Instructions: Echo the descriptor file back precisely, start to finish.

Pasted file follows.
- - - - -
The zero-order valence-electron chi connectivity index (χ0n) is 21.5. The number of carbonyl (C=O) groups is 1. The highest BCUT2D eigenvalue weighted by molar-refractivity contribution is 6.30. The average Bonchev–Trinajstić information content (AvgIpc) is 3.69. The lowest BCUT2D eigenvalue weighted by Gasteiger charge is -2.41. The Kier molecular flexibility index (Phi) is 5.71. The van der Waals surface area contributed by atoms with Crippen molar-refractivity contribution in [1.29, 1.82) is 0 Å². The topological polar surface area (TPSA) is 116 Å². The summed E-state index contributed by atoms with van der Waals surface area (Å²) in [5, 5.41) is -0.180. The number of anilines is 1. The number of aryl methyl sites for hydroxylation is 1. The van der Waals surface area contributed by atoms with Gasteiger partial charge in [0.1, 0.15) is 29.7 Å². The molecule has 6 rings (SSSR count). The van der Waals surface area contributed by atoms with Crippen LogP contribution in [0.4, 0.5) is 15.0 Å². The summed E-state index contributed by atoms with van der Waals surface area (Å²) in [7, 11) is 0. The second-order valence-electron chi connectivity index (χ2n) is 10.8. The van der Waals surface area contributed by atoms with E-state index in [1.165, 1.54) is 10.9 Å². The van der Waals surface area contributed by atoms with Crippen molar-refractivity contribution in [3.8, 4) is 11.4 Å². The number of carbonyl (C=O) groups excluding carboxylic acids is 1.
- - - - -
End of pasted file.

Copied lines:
The zero-order valence-electron chi connectivity index (χ0n) is 21.5. The number of carbonyl (C=O) groups is 1. The highest BCUT2D eigenvalue weighted by molar-refractivity contribution is 6.30. The average Bonchev–Trinajstić information content (AvgIpc) is 3.69. The lowest BCUT2D eigenvalue weighted by Gasteiger charge is -2.41. The Kier molecular flexibility index (Phi) is 5.71. The van der Waals surface area contributed by atoms with Crippen molar-refractivity contribution in [1.29, 1.82) is 0 Å². The topological polar surface area (TPSA) is 116 Å². The summed E-state index contributed by atoms with van der Waals surface area (Å²) in [5, 5.41) is -0.180. The number of anilines is 1. The number of aryl methyl sites for hydroxylation is 1. The van der Waals surface area contributed by atoms with Gasteiger partial charge in [0.1, 0.15) is 29.7 Å². The molecule has 6 rings (SSSR count). The van der Waals surface area contributed by atoms with Crippen LogP contribution in [0.4, 0.5) is 15.0 Å². The summed E-state index contributed by atoms with van der Waals surface area (Å²) in [7, 11) is 0. The second-order valence-electron chi connectivity index (χ2n) is 10.8. The van der Waals surface area contributed by atoms with E-state index in [1.165, 1.54) is 10.9 Å². The van der Waals surface area contributed by atoms with Crippen molar-refractivity contribution in [3.8, 4) is 11.4 Å². The number of carbonyl (C=O) groups excluding carboxylic acids is 1.